Tag: patents

By on August 22, 2017

2018_toyota_tundra_trd_sport_01_8ee19ebe1c41ad354b59edf3a42fdf0bac4ded48

Back in the days of sky-high tailfins and wraparound windshields, A-pillars weren’t of sufficient thickness to hide little Timmy riding his bike, or maybe that Ford Fairlane approaching from behind that shrub to your left. No, front seat vision was grand — trying to stop your Detroit barge with unassisted drums brakes was the real challenge.

These days, the high-strength steel and airbags needed for rollover and side-impact protection have turned those slim pillars into Corinthian columns capable of hiding a small crowd. A-Pillars are bulky, and that’s a safety problem in itself.

What to do? In Toyota’s case, simply develop a way of seeing through them. (Read More…)

By on August 17, 2017

EcoBoost Mustang Burnout, Ford Motor Co.

If you believe certain segments of the media, we’ll soon be able to avoid the drudgery of turning a steering wheel, pressing and releasing pedals, and — gasp! — shifting gears.

The inevitable onset of self-driving vehicles, tech aficionados and urbanists tell us, will bring traffic fatalities down to zero, somehow remove all congestion from the road, and turn our lives into a never-ending sojourn of blissful tranquility. Never again will you take that aimless and unprogrammed late-night drive, just for the hell of it. Never again will you bother with buying and owning a car. Automakers will simply turn their driverless cars loose, emptying driveways while filling streets with hands-off ride-sharing pods.

Not so fast, says Ford’s newly minted CEO. (Read More…)

By on August 14, 2017

Waymo Google Self-Driving Car

Autonomous vehicles are being billed as a safer alternative to human-controlled transportation and, assuming the hardware functions as intended, that’s likely to be the case. But eventually a self-driving car is going to smack into a pedestrian and no company wants to hold the honor of being first.

Google’s autonomous vehicle arm, Waymo, is working on a solution to mitigate the liabilities associated with such an incident by patenting a softer car. (Read More…)

By on August 14, 2017

gearshift stick shift manual transmission (public domain)

In this day and age, when a “coupe” often means a four-door SUV and automatics, DCTs, and CVTs perform almost all gear-shifting duties, it’s nice to see a patent from a major mainstream automaker concerning a manual transmission.

However, Toyota’s recent patent for an electronic tranny nanny might spark worry that the three-pedal experience, as endangered as it is, could become watered down by technology. A manual transmission that doesn’t let you make mistakes? Who’s in charge here? (Read More…)

By on August 8, 2017

washer-patent-main

It’s no secret that vehicle owners are becoming more hands-off when it comes to vehicle maintenance and repair. Some of that blame can be attributed to the increasing complexity of modern cars, and automakers are using that to their advantage as they attempt to make cars even more hands-off. The tool roll and spare tire you’d find in older cars have been replaced with a can of fix-a-flat and a roadside assistance card.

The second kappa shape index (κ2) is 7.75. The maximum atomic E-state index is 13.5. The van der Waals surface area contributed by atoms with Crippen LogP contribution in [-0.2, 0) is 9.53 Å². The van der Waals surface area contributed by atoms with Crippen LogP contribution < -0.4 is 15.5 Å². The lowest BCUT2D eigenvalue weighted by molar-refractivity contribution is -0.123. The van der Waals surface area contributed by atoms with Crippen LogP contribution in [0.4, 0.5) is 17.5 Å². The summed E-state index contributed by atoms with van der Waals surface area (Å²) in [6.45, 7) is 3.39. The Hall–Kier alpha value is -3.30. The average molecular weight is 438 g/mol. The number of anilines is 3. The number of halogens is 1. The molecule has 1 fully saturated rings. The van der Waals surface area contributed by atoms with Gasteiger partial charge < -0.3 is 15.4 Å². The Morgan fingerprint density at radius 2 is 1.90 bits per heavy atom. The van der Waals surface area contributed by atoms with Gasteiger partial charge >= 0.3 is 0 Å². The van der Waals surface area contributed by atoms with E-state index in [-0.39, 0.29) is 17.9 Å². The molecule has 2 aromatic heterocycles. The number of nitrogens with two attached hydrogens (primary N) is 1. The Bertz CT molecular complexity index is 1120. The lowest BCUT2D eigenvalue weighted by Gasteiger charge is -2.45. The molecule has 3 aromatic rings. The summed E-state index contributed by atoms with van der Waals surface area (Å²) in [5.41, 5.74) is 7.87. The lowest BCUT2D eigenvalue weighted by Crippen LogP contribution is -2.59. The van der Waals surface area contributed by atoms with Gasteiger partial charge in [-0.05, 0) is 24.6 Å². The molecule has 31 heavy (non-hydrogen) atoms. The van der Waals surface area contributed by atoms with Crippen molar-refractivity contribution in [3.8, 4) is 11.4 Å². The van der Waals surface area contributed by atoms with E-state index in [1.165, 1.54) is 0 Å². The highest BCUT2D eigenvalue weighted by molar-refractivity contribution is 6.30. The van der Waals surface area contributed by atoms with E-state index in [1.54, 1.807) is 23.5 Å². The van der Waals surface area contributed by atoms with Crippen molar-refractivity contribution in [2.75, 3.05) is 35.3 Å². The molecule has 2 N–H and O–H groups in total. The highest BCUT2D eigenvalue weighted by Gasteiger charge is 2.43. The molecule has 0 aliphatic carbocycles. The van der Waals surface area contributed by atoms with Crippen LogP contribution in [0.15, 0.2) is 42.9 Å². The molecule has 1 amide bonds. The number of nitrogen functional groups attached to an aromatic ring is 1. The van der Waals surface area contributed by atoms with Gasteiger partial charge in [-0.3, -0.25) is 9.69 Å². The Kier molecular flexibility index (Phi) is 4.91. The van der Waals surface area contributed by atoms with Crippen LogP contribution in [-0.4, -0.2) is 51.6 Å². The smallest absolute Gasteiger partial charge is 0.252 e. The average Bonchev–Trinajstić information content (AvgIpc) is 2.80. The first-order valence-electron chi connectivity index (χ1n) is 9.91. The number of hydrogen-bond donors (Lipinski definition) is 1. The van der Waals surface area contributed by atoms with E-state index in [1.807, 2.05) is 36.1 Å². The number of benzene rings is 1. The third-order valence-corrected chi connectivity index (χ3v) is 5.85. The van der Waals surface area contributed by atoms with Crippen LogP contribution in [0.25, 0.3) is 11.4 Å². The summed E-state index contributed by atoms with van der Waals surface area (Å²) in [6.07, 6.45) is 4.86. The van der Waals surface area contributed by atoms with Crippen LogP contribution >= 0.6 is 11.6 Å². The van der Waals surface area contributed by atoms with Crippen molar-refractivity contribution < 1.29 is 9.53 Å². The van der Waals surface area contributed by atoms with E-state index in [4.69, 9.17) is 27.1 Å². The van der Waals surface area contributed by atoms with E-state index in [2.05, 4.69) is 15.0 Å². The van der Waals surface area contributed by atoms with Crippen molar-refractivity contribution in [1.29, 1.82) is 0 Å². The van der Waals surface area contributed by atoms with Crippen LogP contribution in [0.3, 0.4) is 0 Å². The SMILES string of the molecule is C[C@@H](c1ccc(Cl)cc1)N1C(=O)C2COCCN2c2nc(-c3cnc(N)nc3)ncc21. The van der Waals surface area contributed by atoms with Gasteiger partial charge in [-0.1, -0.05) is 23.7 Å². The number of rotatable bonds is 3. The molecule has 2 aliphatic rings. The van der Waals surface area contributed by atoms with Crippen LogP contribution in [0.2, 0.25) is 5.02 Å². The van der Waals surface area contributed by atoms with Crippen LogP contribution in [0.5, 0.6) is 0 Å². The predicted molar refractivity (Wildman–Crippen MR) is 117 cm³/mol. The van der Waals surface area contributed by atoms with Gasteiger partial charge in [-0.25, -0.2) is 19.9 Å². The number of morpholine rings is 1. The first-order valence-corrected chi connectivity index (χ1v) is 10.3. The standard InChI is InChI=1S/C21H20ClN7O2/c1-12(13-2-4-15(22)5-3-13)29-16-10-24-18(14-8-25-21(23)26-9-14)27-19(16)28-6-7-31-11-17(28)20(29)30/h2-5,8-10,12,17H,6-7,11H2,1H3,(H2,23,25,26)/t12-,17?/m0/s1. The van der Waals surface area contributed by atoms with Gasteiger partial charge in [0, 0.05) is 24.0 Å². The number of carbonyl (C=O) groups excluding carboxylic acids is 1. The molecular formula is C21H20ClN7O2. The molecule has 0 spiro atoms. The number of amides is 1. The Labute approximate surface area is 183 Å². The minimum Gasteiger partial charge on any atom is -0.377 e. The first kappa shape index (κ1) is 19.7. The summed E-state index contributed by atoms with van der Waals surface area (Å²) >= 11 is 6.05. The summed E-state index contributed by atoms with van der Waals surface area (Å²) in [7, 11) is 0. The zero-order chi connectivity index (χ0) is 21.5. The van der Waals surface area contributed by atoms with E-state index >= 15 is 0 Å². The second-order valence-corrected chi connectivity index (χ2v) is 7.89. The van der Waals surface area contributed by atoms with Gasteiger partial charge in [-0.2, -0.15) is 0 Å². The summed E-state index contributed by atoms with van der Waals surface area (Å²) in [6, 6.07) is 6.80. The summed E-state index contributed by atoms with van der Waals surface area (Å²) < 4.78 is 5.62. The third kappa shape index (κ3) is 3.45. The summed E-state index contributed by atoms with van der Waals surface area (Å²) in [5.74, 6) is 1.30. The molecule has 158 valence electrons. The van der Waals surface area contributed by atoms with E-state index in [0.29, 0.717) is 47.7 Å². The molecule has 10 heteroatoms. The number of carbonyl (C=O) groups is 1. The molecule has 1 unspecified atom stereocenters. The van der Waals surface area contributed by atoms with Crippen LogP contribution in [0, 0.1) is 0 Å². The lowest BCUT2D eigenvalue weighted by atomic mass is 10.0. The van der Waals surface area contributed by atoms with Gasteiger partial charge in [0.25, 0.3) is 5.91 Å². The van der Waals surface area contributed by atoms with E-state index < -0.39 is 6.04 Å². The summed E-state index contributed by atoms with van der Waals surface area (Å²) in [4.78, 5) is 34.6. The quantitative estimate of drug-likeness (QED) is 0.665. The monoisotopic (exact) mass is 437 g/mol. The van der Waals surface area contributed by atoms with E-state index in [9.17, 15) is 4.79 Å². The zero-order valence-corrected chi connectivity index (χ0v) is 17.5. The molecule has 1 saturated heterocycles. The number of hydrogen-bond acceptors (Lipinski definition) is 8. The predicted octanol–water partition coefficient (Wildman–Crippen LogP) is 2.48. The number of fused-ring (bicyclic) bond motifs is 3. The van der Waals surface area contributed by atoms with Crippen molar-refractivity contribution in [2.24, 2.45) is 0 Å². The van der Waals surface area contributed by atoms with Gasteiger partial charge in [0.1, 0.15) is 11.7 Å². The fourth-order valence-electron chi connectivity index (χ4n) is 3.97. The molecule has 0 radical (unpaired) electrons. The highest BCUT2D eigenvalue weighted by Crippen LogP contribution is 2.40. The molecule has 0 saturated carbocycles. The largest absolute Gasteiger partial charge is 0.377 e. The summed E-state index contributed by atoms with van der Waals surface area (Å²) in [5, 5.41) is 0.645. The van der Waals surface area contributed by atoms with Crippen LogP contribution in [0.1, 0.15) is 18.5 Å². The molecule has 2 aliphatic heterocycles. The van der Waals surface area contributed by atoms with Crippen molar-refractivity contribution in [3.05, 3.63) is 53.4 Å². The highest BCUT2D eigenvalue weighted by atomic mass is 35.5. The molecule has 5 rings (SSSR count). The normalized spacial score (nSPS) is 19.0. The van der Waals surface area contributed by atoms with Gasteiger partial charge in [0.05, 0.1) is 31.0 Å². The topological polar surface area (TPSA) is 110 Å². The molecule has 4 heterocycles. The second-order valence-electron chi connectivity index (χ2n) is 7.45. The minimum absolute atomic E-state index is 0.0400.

Changes like the disappearance of the spare tire are the result of chasing fuel economy standards, though others — like increased use of plastic engine covers — seem like the automaker’s way of telling owners they’ll need to subscribe to a service plan instead of trying to turn a wrench on their own. A recently published patent shows someone at Ford had the idea to take this to next level — so owners will never have to open the hood at all.

(Read More…)

By on July 20, 2017

2018 Ford Mustang, Image: Ford

Ford’s German division has filed a patent for a new water injection system that could bring exponential improvements in efficiencies and high horsepower gains.

Truthfully, water injection isn’t a new technology, World War II fighter planes used vaporized water to improve low-speed thrust during take off, plus, an extra spurt of speed during dogfights. Post-war, both Saab and Oldsmobile offered vehicles with factory installed water injection systems before the technology enjoyed a renaissance in high-performance Group B rally cars during the 1980s.

Traditionally, water injection has been used as a shortcut to high performance, where a 50/50 water-alcohol mix is injected into the intake manifold where it’s used to lower combustion temperatures and cool the pistons and cylinder walls. This, in turn, reduces the likelihood of detonation and allows for higher compression ratios, which can manifest as either higher performance metrics or a more efficient engine.

But where Ford’s design differs is its focus on injecting water directly into the combustion chamber instead of its traditional upstream location in the intake tract. (Read More…)

By on July 10, 2017

Uber Volvo Autonomous

Alphabet Inc.’s autonomous car division Waymo, formerly Google, abandoned three of four patent-infringement claims in its lawsuit against Uber Technologies Inc. in a surprise move on Friday.

Earlier, U.S. District Judge William Alsup specifically asked Waymo to narrow its more than 100 trade secrets claims to fewer than 10 if they ever wanted to place them in front of a jury. During a June 7th hearing, he also said, “I want to reiterate to the plaintiff here that you should think a lot about just dropping the patent part of this case.”